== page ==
Scenario: Process

As an action learning coach, how would you handle the following situation: The team is having trouble coming to consensus. You’ve asked what would help them come to consensus – they say ask more questions and immediately start asking questions before you have closed out the learning.

Tags: Action Learning, ActionLearning Coach, Team Coach, WIAL, WIAL Action Learning, WIAL Talk

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Comments (7)

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    Monika Kantowicz-Gdanska

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    I would intervene saying “Before we continue – let’s consider the way we used the questions so far. Were the questions already asked helpful? Which of them were and which weren’t? What kind of questions will help us come to consensus? What else will be crucial to be able to reach consensus? What should be focus on from now on to be able to proceed?

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      Joop van Nierop

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      I choose not to block the spontaneous continuation of asking questions. After all, the team shows that the involvement in the issue is high. I let the discussion go for another 5 minutes. If there is no consensus or no consensus on how to deal with the problem that has been raised, I will opt for intervention with the following questions. Why don’t we get consensus? What types of questions do we need to bring us closer to solutions?

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    Joop van Nierop

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    I choose not to block the spontaneous continuation of asking questions. After all, the team shows that the involvement in the issue is high. I let the discussion go for another 5 minutes. If there is no consensus or no consensus on how to deal with the problem that has been raised, I will opt for intervention with the following questions. Why don’t we get consensus? What types of questions do we need to bring us closer to solutions?

    Reply

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    Angeline Yong

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    I would intervene by asking, “Team, before we continue, I noticed a pattern to the questions we have been asking.
    Did anyone notice the pattern of questioning in the last x minutes?
    (they may say, yes and give examples or no. If they say no, I would share my observation, eg. closed ended questions etc)

    On a scale of 1-10 (high), how effective is this pattern of questioning in helping us get consensus ?
    (they may say 3,4, 5 etc…)

    How will this impact our ability to come to consensus if this pattern of questioning continues?

    What changes can we make to the questions we ask in the next 5 minutes to help us get consensus?”

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    Jeremy Gwee

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    I would intervene and ask the team, “on a scale of 1-10 how would you rate the group as coming close to a consensus.?” This is to draw their attention to the situation. Then I will ask “How will the quality of the solution be impacted?” This is to trigger the urgency to get their act together. Then I will ask “What can the team do to improve group’s performance on the scale?”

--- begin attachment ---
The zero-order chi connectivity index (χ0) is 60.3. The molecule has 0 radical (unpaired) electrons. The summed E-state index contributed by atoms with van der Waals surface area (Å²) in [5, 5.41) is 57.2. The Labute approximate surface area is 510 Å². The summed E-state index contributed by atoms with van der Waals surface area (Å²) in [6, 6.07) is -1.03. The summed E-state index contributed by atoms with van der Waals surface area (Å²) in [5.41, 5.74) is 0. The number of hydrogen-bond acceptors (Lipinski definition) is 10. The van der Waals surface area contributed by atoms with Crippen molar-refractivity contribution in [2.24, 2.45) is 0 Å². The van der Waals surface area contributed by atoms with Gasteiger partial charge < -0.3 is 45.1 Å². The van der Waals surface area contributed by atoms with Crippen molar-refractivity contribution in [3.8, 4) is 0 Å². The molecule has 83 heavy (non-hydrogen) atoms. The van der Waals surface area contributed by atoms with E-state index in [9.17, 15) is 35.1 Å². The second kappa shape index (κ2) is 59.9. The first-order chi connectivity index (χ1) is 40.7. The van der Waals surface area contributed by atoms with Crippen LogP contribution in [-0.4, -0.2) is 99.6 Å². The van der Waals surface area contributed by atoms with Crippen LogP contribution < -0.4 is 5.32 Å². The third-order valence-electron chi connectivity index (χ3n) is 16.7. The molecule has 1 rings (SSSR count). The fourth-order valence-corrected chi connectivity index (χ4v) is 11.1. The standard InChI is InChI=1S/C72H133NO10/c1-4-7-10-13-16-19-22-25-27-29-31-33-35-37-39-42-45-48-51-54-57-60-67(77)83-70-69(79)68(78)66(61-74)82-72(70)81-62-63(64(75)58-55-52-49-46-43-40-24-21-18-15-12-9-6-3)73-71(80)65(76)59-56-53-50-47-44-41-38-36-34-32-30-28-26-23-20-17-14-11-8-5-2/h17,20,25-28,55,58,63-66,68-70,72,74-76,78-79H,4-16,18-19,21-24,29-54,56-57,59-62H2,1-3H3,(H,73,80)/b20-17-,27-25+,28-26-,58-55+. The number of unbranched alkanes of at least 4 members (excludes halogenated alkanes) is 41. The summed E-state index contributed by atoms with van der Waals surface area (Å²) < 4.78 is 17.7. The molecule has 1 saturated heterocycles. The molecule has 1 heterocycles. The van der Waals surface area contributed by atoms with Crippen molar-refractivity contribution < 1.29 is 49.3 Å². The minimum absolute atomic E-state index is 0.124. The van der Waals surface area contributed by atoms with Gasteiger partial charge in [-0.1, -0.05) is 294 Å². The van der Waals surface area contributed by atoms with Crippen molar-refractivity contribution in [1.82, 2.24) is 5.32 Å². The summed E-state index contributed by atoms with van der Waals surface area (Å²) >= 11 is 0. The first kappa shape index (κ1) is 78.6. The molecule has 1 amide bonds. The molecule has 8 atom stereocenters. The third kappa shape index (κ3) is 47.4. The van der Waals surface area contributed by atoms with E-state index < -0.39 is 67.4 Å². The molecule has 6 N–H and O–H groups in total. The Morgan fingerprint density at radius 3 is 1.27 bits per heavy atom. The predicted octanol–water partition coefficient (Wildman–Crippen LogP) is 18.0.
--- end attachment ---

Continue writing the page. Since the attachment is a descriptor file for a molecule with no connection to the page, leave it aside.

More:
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    Nidhipon Tritiptawin

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    If it is clear to me that they are having trouble coming to consensus because we have tried many times but a real problem has not yet been agreed upon or even got closer to and they start to ask more questions, and if it is a matter of questions, I will intervene immediately by saying, “Hold on team, we have already asked a lot of questions so far, how asking ‘more’ questions will help us to get closer to consensus?” They may say that them will have more information about the problem. Then I will ask, “Okay, thinking about the pattern of questions we had already asked, what kind of questions that we can do better to bring us closer to a real problem?” They may share their views and I will allow them to do so for another 5-10 minutes before asking them to write down what they think the real problem is.

    If a consensus has yet to be reached again, probably not because of the quality of the questions, I may opt to use other technique such as using post-it to write key words of the real problem and to see how can the team agree with words on the post-its.

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    Patrick Kok

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    I would intervene and check “Hold on. How is the quality of the questions?” and add “Will asking more questions get you closer to a solution? Yes, No or Quite Close” If they all answer either “Yes or Quite Close”, I’ll restart with “Team you have another 5 minutes to ask questions. Who has the next question?”

    But if there is a “No” from 1 team member, I’ll ask the team “Team there is a NO, what should we do here?” Let the team extract a learning from the quality of the questioning. This will allow the team to relook at the quality of their question. Probe them “Team, what are the type of questions we need ask to help shape solutions for the problem presenter?” Give them 2 minutes to write down 1 quality question each that they should ask.

    After a short pause, I’ll restart with “Team you have another 5 minutes to ask questions. Who has the next question?”

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